A honeybee (I think...) enjoying the yummy heather

A honeybee (I think…) enjoying the yummy heather

The variety of Heather species were interspersed with other little plants including this lovely (I can only remember that it’s name is Heavenly Blue), little succulents and a cute daisy.

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Heavenly Blue

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Then we came across a huge patch of Borage (again, I think, please correct me if I’m wrong – I like to learn) and the bees were loving that even more than the Heather! Here’s a couple of photos for you (can you tell I got a fancy camera for my birthday?)

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A bonus ladybird I didn't notice until I uploaded!

A bonus ladybird I didn’t notice until I uploaded!

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After this we looked at the Potager section, but it needs a month or so yet nothing much on display. There’s a cute white greenhouse there with a rockery and little succulents and alpine plants. Some more photos for your viewing pleasure.

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A beautiful pinky red Helleborine…

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On the way to the garden centre we saw this little beauty and that’s where I’ll leave you! Go to Ness – if you’re into plants you’ll like it and even if you’re not particularly it’s a nice walk and place to visit.

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The colours of a spring garden

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As I’ve said before, we are the proud owners of a rather small backyard that’s unremarkable in many ways. It can’t be much more than a few metres squared, it’s paved and has no lawn, pond or wildflower meadow (all things I wouldn’t mind of course!). It is mine though and I’ve decided to make the most of it. One of my aims with this blog is to learn more about improving the wildlife value of a small suburban place and hopefully to share that with other people who might have a similar, small and seemingly sterile outside area.

There’s a few things I love about my yard, and I’m adding more and more things for me to love as I go along. I mostly prefer the wilder elements – I love the way the ivy drapes itself over one of the walls and the fact that purple Bellflowers sprout amongst it during the summer feeding a range of buzzing bees . We’ve not got a lot of money for garden-stuff so we’ve tried to make the best of what we’ve got. We took an old granite surface from the kitchen before we renovated and put it on piles of bricks to create a bench. We’ve put loads of pots on top, it makes a bit of a focal feature if I do say so myself!

Spring has sprung to use a rather overdone phrase.

The colours and textures are beautiful and fresh. Here’s some pictures, as much as a record for me than anything else.

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My husband planted this nice pot up (with my help of course), which is yellow and pink lupins we bought as seedlings from Bolton Market surrounded by pansies we salvaged.I love lupins, you can see them on railway verges during the Summer – makes it worth putting up with the commuting hell!

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Our house opens straight on to the street but that doesn’t mean you can’t add a bit of colour for passers by to enjoy! Here’s some little pots my lovely mother in law made for us. It’s pansies, mini dafs and irises or irii – I’m not sure what the plural might be – do you know?

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I love Cowslips they’re one of my favourites.

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Another beautiful iris.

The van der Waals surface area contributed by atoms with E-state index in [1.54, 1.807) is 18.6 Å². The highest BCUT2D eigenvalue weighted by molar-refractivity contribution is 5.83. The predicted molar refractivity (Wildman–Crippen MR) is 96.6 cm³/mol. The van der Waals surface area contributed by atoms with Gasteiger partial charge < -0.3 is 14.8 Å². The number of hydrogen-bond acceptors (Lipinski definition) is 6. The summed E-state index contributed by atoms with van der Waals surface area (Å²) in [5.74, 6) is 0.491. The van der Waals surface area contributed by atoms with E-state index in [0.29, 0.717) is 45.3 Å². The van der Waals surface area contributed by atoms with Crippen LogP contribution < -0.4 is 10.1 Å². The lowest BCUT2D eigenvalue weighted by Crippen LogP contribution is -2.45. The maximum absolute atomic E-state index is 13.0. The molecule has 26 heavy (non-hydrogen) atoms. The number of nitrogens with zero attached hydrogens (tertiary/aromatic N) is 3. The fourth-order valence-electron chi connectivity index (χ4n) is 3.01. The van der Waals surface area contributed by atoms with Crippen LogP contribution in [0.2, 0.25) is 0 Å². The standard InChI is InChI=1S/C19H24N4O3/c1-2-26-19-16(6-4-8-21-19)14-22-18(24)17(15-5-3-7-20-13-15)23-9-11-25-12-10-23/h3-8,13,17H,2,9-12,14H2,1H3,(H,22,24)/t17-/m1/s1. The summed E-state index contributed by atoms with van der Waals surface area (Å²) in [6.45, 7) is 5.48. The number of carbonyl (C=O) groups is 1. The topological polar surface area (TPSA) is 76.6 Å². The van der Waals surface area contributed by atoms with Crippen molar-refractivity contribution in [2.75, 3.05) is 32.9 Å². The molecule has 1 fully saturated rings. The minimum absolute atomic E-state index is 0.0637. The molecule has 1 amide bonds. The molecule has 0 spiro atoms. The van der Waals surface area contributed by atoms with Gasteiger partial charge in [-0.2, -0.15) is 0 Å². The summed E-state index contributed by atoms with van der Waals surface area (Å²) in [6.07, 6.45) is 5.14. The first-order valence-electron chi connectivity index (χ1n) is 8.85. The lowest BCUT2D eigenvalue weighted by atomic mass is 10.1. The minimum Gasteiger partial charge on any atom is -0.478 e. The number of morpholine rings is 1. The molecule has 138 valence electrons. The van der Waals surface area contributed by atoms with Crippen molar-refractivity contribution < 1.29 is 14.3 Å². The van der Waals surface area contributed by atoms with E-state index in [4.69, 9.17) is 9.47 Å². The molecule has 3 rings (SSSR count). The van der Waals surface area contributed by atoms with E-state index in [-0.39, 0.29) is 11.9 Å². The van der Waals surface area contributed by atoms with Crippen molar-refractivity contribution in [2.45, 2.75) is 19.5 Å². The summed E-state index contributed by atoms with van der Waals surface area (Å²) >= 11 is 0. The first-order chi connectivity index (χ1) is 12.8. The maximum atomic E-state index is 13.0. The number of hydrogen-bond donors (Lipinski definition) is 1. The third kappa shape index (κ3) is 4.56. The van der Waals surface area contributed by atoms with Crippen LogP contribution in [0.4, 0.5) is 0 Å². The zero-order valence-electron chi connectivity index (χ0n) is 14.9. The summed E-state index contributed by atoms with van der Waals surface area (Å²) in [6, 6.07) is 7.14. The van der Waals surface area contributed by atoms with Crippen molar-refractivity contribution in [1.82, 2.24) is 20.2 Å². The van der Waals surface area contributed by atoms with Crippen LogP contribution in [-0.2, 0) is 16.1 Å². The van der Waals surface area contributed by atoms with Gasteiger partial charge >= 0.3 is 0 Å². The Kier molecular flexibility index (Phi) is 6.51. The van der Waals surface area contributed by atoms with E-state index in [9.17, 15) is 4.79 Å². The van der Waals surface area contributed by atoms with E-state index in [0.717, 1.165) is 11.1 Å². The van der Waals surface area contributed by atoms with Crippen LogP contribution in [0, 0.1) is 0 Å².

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One of my snowdrops – I planted last year.

I need your help, loyal botanically minded readers…

Firstly…

On Valentine’s I got this rose from my beloved and now it’s sprouting little shoots, does anyone know if there’s any way to plant this? It could be a physical representation of our ever growing love – mwahahaha! Please let me know in the comments if you do, I’ve never taken a cutting or anything before.

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Secondly… I took this picture in my dad’s garden, any ideas what this is? My best guess is Common Spotted Orchid but it has a few more leaves than I would have expected.

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A spot of gardening

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Yes, it was definitely time for some gardening today…

My mother in law gave me these (once) beautiful begonias. They did really well and were very pretty all summer. It was really quite nice looking out of my lounge window into a begonia jungle, but I think they’ve finally had it. They are pretty plants but apparently they’re a poor nectar source for bees.

So I’ve decided to replace them with something a bit more bee-friendly.

Snowdrop, Fritillary and Daffodil bulbs (c) Lucy Hesford

Today, then, I’ve planted some species of bulbs I’ve read can provide vital early nectar sources for bees. I don’t have oodles of cash so I only bought two lots this time. I chose Snakes Head Fritillary (Fritillaria meleagris), which are my childhood favourite, Snowdrops (Galanthus nivalis) and some Daffodils (Narcissus sp.) that my mother in law donated (she’s pretty generous as you can tell!). I’m not sure if Daffodils are all that good for bees but they need using up and they’re undoubtedly pretty :o)

Me being me, I rushed head long into buying the bulbs and also had to get some potting compost. I staggered across the garden centre with a massive bag of compost which seemed to weigh about six stone, wrestled it into the boot of my car, out again, and through my house and to our backyard only to find it has blue slug pellets in it. Boo! This hardly goes along with my natural / organic principals, grrrrrrr! I can’t bear to waste it all though so I’ll just use it up in my own yard and avoid taking it anywhere else – lesson learnt!

Here’s hoping my bulbs end up looking  like these, but with more bees!

 

Snakes Head Fritillary (BBC’s image), Snowdrop (Scenic Reflections) and Daffodil (c) Lucy Hesford